Or how about they feed their kid a healthy diet and encourage them to exercise and don't take a picture like this? Wouldn't that be the best option? Or how about I feed my 8 year old a healthy diet, make him exercise, yet I let him smoke a pack of cigarettes every now and then--is he more or less healthy than the non-smoking kid who eats McDonalds and doesn't exercise? Wouldn't it just be smarter to not give him the cigarettes instead of trying to split hairs over which is more or less healthy?

You keep bringing up this "feeding a baby Dr. Pepper" and other strawmen, then making the conclusion that getting thrown into a stupid photo without any ability to consent is just part of the price you pay for growing up with healthy parents. Your bicycle example didn't get blown off--it's just not any different than the car example. Risk versus reward. Can you get somewhere faster on a bike than by walking, and will it be easier to park a bike than a car once you're there? Is the kid in a proper seat, strapped in, with a helmet on? Is the mom/dad following applicable bike traffic laws, staying in a bike lane, riding intelligently, etc.? If the answer is yes to those things, then the risks are being mitigated. What risks are being mitigated in the baby OHS picture? The fact that it's "only" 135lbs?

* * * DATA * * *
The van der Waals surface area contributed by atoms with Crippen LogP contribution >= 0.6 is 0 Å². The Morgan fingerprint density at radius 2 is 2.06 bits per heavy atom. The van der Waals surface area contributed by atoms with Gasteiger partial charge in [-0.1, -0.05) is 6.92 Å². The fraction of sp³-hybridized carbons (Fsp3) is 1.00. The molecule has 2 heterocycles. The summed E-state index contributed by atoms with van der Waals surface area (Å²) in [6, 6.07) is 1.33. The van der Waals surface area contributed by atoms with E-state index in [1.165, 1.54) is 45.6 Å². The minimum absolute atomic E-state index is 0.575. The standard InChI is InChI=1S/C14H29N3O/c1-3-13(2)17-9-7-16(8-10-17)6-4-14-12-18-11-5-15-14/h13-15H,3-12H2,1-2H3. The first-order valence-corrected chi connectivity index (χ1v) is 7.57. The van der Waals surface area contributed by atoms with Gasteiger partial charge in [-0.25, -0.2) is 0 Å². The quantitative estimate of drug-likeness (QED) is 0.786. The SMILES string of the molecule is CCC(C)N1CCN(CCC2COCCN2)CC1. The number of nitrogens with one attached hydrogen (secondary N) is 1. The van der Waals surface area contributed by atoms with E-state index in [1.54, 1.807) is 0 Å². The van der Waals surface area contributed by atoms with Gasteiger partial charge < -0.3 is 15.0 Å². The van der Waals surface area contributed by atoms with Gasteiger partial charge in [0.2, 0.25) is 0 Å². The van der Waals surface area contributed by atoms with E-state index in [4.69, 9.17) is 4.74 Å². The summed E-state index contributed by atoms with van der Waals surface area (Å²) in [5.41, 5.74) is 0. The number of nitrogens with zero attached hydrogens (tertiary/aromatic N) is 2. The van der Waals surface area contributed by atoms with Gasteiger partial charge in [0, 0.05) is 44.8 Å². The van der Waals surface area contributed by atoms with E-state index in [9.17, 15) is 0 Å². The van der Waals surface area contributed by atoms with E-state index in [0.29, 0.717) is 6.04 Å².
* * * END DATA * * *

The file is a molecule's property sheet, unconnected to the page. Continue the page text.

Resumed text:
It's not about being a nanny state--I'm the last person in the world to recommend anything that would take us further down that path--but advocating on behalf of people who can't make their own decisions is quite a different thing. That's why police/CPS get mad at pesky little things like parents not putting their kids in a car seat, or leaving them home unattended, or leaving things like tools or weapons within their reach.

Your posts would make sense if you'd just stuck with the last line of this one--that's all that really needs to be said. Everything else is nonsense.